For the first time in a long time, the linebacker position was not the leakiest unit on the defense for the New York Giants in 2013. After trading for Jon Beason, the linebacking core was shored up and helped make the Giants finish the season strong with a 7-3 record. They added some more help in free agency with Jameel McClain to go with the promising tandem of Jacquian Williams and Spencer Paysinger. They did not stop there, as they also added Devon Kennard in the fifth round of the 2014 NFL Draft out of USC.
Kennard is an extremely versatile player, moving around the defensive front for the Trojans. He played defensive end and along the second tier of the defense at inside and outside linebacker. He had solid production wherever he lined up for USC, and his versatility is something Giants defensive coordinator Perry Fewell will be excited to put to use.
Kennard has good bulk and build for the position with the scheme that the Giants use. He has good height at 6-feet-3, and possesses good top-end speed even at 249 pounds. The biggest thing working against him currently is his spotty injury history.
It is an extensive list for Kennard, which in part knocked him down some draft boards. Following the 2010 season he had to undergo arthroscopic surgery to repair cartilage in his hip in addition to surgery on his thumb. Because of those injuries, Kennard was forced to miss 2011 spring practices. During the summer in 2012, he then tore his pectoral muscle lifting weights, undergoing surgery and receiving a medical redshirt for that season.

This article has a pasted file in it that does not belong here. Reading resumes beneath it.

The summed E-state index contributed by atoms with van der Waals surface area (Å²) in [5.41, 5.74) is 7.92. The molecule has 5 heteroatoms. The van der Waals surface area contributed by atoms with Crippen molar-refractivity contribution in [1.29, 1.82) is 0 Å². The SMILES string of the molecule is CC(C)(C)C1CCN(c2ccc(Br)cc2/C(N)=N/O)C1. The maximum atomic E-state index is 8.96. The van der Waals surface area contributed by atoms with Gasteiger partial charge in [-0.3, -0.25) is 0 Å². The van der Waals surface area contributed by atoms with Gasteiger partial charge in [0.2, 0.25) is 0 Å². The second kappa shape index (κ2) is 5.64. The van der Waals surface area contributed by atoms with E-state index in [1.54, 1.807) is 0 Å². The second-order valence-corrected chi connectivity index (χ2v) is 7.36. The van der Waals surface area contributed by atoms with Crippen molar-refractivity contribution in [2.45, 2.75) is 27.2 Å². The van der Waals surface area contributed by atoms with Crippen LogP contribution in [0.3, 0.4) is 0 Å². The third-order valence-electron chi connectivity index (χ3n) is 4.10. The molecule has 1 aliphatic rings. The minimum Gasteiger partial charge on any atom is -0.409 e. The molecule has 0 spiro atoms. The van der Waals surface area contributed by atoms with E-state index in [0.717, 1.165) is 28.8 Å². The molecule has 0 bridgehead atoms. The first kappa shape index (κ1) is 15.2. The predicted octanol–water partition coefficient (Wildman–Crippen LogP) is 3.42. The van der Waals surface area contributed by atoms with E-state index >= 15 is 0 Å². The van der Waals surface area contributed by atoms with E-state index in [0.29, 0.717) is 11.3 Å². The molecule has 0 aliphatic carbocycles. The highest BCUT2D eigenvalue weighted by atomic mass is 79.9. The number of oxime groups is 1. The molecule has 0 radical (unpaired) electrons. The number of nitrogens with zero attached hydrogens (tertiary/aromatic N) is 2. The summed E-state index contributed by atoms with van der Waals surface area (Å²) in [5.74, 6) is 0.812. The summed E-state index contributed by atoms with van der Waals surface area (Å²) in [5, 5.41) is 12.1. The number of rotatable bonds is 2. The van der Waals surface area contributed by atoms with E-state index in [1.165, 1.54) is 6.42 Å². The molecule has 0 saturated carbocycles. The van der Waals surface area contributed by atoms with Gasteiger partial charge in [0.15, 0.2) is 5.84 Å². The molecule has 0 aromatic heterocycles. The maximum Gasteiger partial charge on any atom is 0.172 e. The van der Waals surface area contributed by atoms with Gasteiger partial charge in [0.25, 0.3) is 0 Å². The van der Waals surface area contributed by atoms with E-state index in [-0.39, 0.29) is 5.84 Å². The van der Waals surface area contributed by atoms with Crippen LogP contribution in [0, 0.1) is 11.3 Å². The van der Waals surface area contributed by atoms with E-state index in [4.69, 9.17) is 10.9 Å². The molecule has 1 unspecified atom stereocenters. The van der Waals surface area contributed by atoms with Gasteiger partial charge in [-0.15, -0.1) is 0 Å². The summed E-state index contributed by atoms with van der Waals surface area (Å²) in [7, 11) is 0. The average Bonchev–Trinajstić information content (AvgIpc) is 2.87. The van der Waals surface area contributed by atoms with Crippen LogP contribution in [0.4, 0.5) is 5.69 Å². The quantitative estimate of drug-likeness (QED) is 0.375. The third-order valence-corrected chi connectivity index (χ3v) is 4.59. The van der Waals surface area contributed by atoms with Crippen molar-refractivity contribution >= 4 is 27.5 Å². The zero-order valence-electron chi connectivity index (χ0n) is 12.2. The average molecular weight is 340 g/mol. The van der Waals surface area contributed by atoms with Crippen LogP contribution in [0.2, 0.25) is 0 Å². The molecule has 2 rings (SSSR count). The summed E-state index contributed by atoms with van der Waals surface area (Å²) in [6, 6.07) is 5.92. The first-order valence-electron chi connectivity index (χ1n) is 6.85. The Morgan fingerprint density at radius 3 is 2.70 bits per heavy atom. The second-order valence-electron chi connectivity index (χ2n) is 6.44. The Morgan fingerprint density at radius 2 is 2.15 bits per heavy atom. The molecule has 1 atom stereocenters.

With the extra season being awarded to him, Kennard made the most of his chance. He started all 14 games for USC that season, compiling 60 tackles, 13.5 for loss and nine sacks.
The intangibles are there for Kennard to have a successful NFL career, as his athleticism is something that will help him along until he refines the rougher parts of his game. He will have a shot right away at proving he belongs; he will be forced into a more prominent role after Beason injured his foot during OTAs.
With Beason sidelined, Kennard was taking some of the first team snaps last week at OTAs. At mini-camp this week McClain was moved into the middle, but Kennard figures to work his way into some of first team work at the OLB spot McClain has to be moved out of.
Even before Beason went down, Kennard figured to find his way onto the special teams coverage unit. Like fellow 2014 Giant draftees Bennett Jackson and Nat Berhe, Kennard may not have the highest ceiling but has strong character traits and is a player that should be able to come in right away and make an impact.
This is a golden opportunity for Kennard to make a positive impression on Tom Coughlin and the Giants coaching staff. He has a chance to showcase his talents on the defensive side of the ball, while carving out a niche on special teams. He was little known heading into team practices, but this is a player Giants fans and people around the NFL will soon know well.